Liberal fringe groups, politicians and editorial writers have been coming out of the woodwork urging the Senate to reject the nomination of Samuel Alito to the Supreme Court because, they say, he is outside the mainstream.
The New York Times characterizes Judge Alito's views as "radical." In assessing its claim, we should know whether the paper is talking about his judicial or political philosophy. If the Times accepted the court's role as an interpreter, not maker, of laws, Alito's political views would be irrelevant.
But they matter enormously to liberals. They want judges who are political and judicial liberals -- that is, judges who will bastardize the Constitution to impose the liberal policy agenda. Judge Alito fails both tests.
Though presumably a political conservative, he would not legislate a conservative policy agenda from the bench. But this provides little comfort to liberals because if Alito, in dispassionately interpreting the Constitution, would roll back any of the court's liberal, activist decisions, he is a menace.
The possibility that he could vote to overturn Roe vs. Wade makes liberals apoplectic. Since he won't promise to misread the Constitution to contain a federal right to privacy, he is an extremist.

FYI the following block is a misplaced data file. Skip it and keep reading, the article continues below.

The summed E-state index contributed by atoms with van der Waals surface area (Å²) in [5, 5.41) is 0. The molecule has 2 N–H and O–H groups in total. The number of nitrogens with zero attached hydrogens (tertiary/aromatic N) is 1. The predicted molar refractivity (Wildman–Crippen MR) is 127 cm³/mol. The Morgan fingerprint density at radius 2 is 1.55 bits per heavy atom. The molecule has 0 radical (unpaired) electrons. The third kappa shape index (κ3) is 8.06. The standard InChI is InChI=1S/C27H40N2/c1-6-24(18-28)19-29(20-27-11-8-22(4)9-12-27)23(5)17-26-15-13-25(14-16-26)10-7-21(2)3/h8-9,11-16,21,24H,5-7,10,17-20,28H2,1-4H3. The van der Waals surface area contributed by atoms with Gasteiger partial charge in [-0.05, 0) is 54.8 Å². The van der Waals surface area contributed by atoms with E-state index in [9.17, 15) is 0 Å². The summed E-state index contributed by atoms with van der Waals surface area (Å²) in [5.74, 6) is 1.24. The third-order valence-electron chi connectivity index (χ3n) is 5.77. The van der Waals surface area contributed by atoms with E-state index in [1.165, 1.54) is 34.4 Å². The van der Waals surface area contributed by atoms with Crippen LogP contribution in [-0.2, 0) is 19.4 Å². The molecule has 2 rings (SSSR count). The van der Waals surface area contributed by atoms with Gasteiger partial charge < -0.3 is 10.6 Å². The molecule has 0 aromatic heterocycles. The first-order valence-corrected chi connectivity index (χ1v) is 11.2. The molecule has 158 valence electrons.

Isn't it interesting that liberals don't even bother any longer to defend Roe as good law? Even they know the Supreme Court manufactured out of whole cloth the constitutional right to privacy.
Instead, they have developed a latter-day affinity for stare decisis, or "established" precedent. But isn't it odd to hear zealous proponents of a living, breathing Constitution demanding that we rigidly adhere to bad law because it is now institutionally enshrined?
The truth is, they couldn't care less about precedent unless it conveniently supports the result they prefer. Someday, their loyalty to Roe may be put to an interesting test if one of the major bases upon which it legitimizes abortion -- the unviability of the "fetus" -- is rendered obsolete, as some argue it is already, by medical and technological advancements.